Dr. Robert Wicks, keynote speaker, greets Sr. Suzanne Mayer, IHM, Neumann’s coordinator of pastoral and theological studies, at the
June 21 Resilience Conference
The Pastoral Counseling Department sponsored a daylong conference on Resilience in early June. More than 120 participants came together in the Mirenda Center to take part in four cutting-edge workshops surrounding the topic of Resiliency.
Dr. Robert Wicks, a co-founder of Neumann’s Pastoral Counseling program 31 years ago, returned as keynote speaker. The culmination of his presentation was his final advice to the crowd: “In the end it’s not the amount of darkness in the world that surrounds us that matters. It's not even the amount of darkness in ourselves. It’s how we stand in the darkness.”
Dr. Wicks is a clinical psychologist and a leading writer about the intersection of spirituality and psychology. He is a well-known speaker, therapist, and spiritual guide who has taught for more than 30 years at several universities. He is a recipient of The Holy Cross Pro Ecclesia et Pontifice, the highest medal awarded to the laity by the Papacy for distinguished services to the Roman Catholic Church, presented for his work with trauma survivors, first responders and caretakers internationally.
He has published more than 50 books on spirituality and personal growth. Some of his more recent books have focused on Resiliency including, Bounce: Living the Resilient Life, Overcoming Secondary Stress in Medical and Nursing Practice: A Guide to Professional Resilience and Personal Well-Being, The Resilient Clinician, and Riding the Dragon: 10 Lessons for Inner Strength in Challenging Times. Wicks led the day filled with insights, stories and practices, offering important answers, understanding, and an emphasis on maintaining resilience and keeping perspective.
“One of the greatest gifts that a caregiver can give to others is a sense of own peace and perspective, but remembering they can’t share what they don’t have.” said Wicks.
Throughout his talk, Dr. Wicks explained that while experiencing tragedy gives us perspective, keeping perspective after a tragedy is what is critical to regaining and building resiliency. He shared a number of stories and anecdotes with everyone that demonstrated what happens when someone loses perspective.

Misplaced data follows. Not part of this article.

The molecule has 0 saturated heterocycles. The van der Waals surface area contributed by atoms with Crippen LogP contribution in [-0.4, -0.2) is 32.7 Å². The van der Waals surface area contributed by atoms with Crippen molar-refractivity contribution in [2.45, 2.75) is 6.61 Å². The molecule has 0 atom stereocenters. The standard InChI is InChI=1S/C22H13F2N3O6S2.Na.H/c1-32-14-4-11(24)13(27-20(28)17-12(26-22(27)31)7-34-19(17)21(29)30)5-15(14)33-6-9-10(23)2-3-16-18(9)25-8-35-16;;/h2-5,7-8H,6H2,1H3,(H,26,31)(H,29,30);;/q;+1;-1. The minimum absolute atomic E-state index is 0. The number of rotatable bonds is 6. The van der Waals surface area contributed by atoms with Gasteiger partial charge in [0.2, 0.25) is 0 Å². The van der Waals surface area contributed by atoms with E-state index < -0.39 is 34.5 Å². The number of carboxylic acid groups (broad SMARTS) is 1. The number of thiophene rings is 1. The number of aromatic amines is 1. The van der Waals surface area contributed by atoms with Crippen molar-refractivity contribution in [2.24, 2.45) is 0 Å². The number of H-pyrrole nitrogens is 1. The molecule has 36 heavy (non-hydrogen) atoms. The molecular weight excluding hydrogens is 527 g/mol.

The afternoon consisted of hands-on workshops giving the participants the opportunity to experience two different sessions each. Workshop A: Resiliency and the Caregiver focused on supporting and nurturing others with crisis loss. Facilitated by Linda Branco, the director of pastoral care for St. Francis Healthcare, the session covered personal strengths, accepting support from family and friends, and finding meaning and purpose within struggling times. Workshop B: Choose Life-Resources drawn from spirituality and the arts toward resilience and healing, facilitated by Sister Suzanne Mayer, IHM, coordinator of Pastoral and Theological studies here at Neumann, reflected on interconnections of creativity. Using examples from poetry, art and scripture, Sister discussed how vision of each of these areas fosters resiliency and furthers healing.
Workshop C: Where Resilience Meets the Road: Recognizing and Promoting Client Resilience in Pastoral Care and Hospital Systems was facilitated by Rev. Caroline Cupp, M.Div, MBE, BCC. This workshop explored how resilience is enacted in daily practices with client and groups with mental health services. Lastly was Workshop D: Prioritizing Our Own Resiliency: Moving Beyond “Knowledge” of self-care to active, compassionate caring for self. This workshop touched upon building on constructs of compassion fatigue, burn out, and vicarious trauma, offering an understanding of how helpers are impacted by their work and how they can identify their vulnerabilities and triggers. It was facilitated by Elizabeth Venart, M.Ed., NCC, LPC, founder and director of The Resiliency Center in Ambler, PA.
Sr. Suzanne Mayer, IHM, concluded, “This whole days was a powerful experience, it goes to show that when life is hard, or painful, or difficult, there is still hope.”
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